The crisis of 2007 - 09 marked the fourth time in the history of democratic capitalism that the system faced the challenge of comprehensive change. The question is whether it will again adapt, as it did at the turn of the nineteenth century, the 1930's and the 1970's. Experience suggests that it will - and that the main mechanism for this survival will be the Micawber Principle: the seemly improvident assumption that a problem postponed long enough is, effectively, a problem solved.

Hoping that " something will turn up" may sound like deluded wishful thinking, but it is really just an extension into politics and macroeconomics of Adam Smith's arguments about the self-organizing dynamics of the capitalist economy. Smith showed how the "invisible hand" of competitive markets automatically coordinates the actions of millions of individuals pursuing their own self-interest so that they satisfy each other's needs, despite the fact that no one is thinking consciously about the common good.

     This same invisible hand steers individual initiative and creativity toward solutions of society's collective problems, provided two conditions are satisfied. First, the process of spontaneous self- organization must be given enough time to produce new adaptations after each of capitalism's periodic crisis. Second, the right incentives must exist for business competition and human creativity to address society's common problems, as well as meeting individual material desires. as Joseph Stiglitz, the Nobel Laureate economist, has repeatedly argued, private markets cannot be relied on "to align private incentives with social returns" - and this is particularly true during dramatic technological or political change."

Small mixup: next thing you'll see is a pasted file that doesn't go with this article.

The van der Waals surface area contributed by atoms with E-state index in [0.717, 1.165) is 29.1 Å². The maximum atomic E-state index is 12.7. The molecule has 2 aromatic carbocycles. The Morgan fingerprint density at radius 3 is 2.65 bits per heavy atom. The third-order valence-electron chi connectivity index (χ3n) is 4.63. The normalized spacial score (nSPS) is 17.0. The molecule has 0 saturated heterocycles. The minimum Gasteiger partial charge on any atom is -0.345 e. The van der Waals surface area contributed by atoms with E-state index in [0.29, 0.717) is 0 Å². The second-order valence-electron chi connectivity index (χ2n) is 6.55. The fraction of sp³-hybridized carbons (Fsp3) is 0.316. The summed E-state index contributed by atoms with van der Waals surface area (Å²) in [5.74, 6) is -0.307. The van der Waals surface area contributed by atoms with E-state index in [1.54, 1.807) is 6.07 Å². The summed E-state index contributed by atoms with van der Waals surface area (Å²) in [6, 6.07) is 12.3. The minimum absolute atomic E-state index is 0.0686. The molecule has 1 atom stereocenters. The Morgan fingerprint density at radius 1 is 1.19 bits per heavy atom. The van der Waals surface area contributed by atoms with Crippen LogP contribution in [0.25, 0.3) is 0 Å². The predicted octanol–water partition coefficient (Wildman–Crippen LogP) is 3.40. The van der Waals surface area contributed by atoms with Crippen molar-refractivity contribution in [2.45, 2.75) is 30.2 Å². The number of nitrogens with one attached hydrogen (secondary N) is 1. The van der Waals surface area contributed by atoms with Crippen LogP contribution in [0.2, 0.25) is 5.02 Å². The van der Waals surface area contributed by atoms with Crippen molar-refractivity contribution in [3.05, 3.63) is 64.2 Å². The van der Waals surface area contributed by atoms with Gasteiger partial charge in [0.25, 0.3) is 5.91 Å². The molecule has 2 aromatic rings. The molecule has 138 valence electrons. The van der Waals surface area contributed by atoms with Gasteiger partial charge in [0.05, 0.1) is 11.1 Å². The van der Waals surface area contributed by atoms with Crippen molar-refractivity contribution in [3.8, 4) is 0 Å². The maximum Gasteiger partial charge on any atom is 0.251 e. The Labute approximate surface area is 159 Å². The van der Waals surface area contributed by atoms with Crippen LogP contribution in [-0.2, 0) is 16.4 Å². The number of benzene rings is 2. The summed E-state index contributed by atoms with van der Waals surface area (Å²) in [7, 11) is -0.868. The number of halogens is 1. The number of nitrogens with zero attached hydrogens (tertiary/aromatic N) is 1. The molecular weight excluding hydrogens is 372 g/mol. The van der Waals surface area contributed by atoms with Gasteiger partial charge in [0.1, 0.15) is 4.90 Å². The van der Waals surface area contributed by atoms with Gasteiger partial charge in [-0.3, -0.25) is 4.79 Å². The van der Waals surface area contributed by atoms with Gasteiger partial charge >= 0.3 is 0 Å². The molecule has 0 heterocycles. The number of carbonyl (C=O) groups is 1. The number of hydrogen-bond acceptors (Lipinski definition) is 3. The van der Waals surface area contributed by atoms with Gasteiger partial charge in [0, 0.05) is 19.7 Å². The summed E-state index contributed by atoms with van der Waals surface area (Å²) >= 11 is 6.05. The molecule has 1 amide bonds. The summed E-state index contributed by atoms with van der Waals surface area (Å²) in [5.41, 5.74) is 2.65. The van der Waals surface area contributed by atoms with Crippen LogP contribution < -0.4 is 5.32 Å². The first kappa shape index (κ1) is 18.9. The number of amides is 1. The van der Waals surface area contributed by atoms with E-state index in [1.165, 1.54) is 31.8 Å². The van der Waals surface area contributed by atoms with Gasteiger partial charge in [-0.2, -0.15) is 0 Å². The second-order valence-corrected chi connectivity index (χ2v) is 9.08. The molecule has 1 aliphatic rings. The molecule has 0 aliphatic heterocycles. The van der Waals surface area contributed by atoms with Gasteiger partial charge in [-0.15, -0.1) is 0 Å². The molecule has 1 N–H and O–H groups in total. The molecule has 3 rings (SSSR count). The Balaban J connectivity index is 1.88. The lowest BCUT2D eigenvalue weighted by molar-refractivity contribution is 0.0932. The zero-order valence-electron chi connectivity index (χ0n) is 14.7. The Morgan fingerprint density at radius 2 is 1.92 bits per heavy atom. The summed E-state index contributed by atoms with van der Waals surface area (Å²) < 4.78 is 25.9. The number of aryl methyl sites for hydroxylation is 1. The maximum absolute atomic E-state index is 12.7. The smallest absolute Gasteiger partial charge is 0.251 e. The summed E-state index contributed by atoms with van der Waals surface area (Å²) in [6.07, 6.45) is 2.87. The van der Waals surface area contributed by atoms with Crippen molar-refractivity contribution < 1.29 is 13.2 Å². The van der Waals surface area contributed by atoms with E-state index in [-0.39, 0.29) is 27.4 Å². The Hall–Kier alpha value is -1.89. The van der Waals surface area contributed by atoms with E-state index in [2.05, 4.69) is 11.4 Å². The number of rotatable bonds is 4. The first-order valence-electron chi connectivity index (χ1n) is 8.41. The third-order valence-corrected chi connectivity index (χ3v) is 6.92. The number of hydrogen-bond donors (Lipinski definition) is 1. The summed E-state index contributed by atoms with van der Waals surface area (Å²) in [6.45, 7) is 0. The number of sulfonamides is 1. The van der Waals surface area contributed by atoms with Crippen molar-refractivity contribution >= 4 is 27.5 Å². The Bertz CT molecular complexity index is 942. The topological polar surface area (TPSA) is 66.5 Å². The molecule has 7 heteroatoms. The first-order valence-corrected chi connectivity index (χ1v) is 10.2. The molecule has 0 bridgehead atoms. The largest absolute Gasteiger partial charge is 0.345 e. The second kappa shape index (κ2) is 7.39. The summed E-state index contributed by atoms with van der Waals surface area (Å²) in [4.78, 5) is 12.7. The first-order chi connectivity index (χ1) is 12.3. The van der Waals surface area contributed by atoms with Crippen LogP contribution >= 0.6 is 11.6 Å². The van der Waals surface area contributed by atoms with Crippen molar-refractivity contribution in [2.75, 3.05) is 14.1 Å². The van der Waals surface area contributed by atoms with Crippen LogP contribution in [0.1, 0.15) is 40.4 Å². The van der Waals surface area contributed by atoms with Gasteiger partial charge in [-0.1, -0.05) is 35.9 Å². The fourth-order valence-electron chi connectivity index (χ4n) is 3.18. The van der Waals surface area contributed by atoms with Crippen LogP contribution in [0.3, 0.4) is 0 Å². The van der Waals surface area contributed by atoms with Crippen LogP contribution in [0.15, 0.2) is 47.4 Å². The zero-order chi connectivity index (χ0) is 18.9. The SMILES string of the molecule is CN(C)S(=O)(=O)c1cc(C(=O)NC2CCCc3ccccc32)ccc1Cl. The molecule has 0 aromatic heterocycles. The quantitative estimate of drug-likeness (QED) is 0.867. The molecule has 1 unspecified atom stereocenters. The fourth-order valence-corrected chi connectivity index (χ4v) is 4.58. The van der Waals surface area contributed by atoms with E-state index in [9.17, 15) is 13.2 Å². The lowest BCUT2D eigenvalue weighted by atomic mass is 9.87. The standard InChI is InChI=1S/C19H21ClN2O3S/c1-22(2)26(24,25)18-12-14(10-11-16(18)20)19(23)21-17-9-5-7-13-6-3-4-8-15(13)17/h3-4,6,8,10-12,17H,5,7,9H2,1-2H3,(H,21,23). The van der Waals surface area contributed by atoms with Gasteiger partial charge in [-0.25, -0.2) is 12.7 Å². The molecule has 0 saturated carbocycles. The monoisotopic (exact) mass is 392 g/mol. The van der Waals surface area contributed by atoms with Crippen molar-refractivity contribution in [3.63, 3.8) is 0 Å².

Hat tip ~ Anatole Kaletsky, CAPITALISM 4.0

From Astrology to Astronomy ???

It would be too flattering to economics to compare the paradigm shift that lies ahead to the one that occurred in physics a century ago. Economics is closer today to astronomy in 1543, when Copernicus realized that the earth revolved around the sun. The academic economics of the past twenty years has been comparable to pre-Copernican astronomy, with its mysterious heavenly cogs, epicycles, and wheels within wheels.Today's economists will fight for their irrational rationality as fiercely as the pre-Copernican astrologers defended their epicycles and star signs.